Lo and Behold, Reveries of the Connected World




Modern technology provides the subject for Werner Herzog's new documentary as he surveys the Internet.


Lo and Behold, Reveries of the Connected World


So many of Werner Herzog's more recent documentaries have made great use of their locations that it comes as something of a surprise to find him moving mainly indoors for a work in ten titled segments dealing with the Internet (which is not to day that Lo and Behold shot by his frequent collaborator Peter Zeitlinger is other than very well photographed). But, however unexpected the chosen material, it is Herzog's intelligence that shapes the approach here and, as so often, we do hear him on the soundtrack even though he never hogs the film and gives generous opportunities to a range of interviewees to speak on the subject.


In fact, this documentary falls into two parts with the first six sections dealing with the past and present history of the Internet and the rest of it looking at possible future developments. The opening chapter, which in passing explains the choice of Lo and Behold as the film's main title, looks back to the early days of the Internet in the 1960s ("It already sounds like pre-history", Herzog remarks). After that Herzog moves on to pinpoint both the good and the bad aspects of living in this technological age ('The Glory of the Net' is followed by 'The Dark Side'). Subsequent material covers rehab for Internet addiction and the plight of those ultra-sensitive to radiation signals no longer easily avoided. Equally striking is the footage about threats that face the world as it is today, threats that range from unprincipled hackers ("People are the weakest link, not technology") to the sun's periodic discharge of solar flares.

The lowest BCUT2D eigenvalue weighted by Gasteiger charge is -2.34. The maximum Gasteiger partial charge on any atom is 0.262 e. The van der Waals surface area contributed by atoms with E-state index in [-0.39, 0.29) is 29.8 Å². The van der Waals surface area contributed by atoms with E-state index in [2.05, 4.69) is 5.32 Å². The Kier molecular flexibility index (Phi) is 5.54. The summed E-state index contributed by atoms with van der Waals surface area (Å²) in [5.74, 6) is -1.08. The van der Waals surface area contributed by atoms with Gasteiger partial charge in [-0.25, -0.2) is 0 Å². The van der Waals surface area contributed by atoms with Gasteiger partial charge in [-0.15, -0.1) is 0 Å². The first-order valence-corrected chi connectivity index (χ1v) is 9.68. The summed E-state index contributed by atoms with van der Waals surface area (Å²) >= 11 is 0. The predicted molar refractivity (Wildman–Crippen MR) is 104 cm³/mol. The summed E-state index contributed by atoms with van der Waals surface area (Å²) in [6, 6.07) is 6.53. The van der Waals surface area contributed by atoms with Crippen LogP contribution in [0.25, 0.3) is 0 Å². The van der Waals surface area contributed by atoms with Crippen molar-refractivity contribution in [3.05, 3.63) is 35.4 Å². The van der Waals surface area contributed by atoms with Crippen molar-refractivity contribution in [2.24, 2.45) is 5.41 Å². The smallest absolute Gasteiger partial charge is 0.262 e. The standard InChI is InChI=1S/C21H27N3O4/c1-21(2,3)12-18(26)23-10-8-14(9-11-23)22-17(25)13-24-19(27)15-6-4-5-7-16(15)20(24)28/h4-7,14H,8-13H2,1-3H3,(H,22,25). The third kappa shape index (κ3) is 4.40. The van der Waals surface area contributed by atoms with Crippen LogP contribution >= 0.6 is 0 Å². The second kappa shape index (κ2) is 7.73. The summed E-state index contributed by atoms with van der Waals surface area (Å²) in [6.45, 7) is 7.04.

I myself was rather less taken by the later stages predicting future developments and assessing the extent of the progress made with artificial intelligence. But that is a matter of taste and Herzog's film is wide-ranging while remaining personal. His tact in not intruding too far and discomforting his interviewees surfaces twice and the film-making skill extends to an adroit use of music on the soundtrack. It is again music that provides the most personal touch of all: a night-time view of a performance on banjo and fiddles which seems incidental and yet characteristic, but then at the very end Herzog finds a way to make the playing of music express what it means in this increasingly changing world to be fully human - a lovely touch.                  




Featuring  Leonard Kleinrock, Ted Nelson, Lucianne Walkowicz, Kevin Mitnick, Elon Musk, Werner Herzog. 


Dir Werner Herzog, Pro Rupert Maconcick and Werner Herzog, Screenplay Werner Herzog, Ph Peter Zeitlinger, Ed Marco Capalbo, Music Mark Degli Antoni with Sebastian Steinberg.


Netscout/Saville Productions/Pereira & O'Dell Entertainment/Skellig Rock-Dogwoof.
98 mins. USA. 2016. Rel: 28 October 2016. Cert. 12A.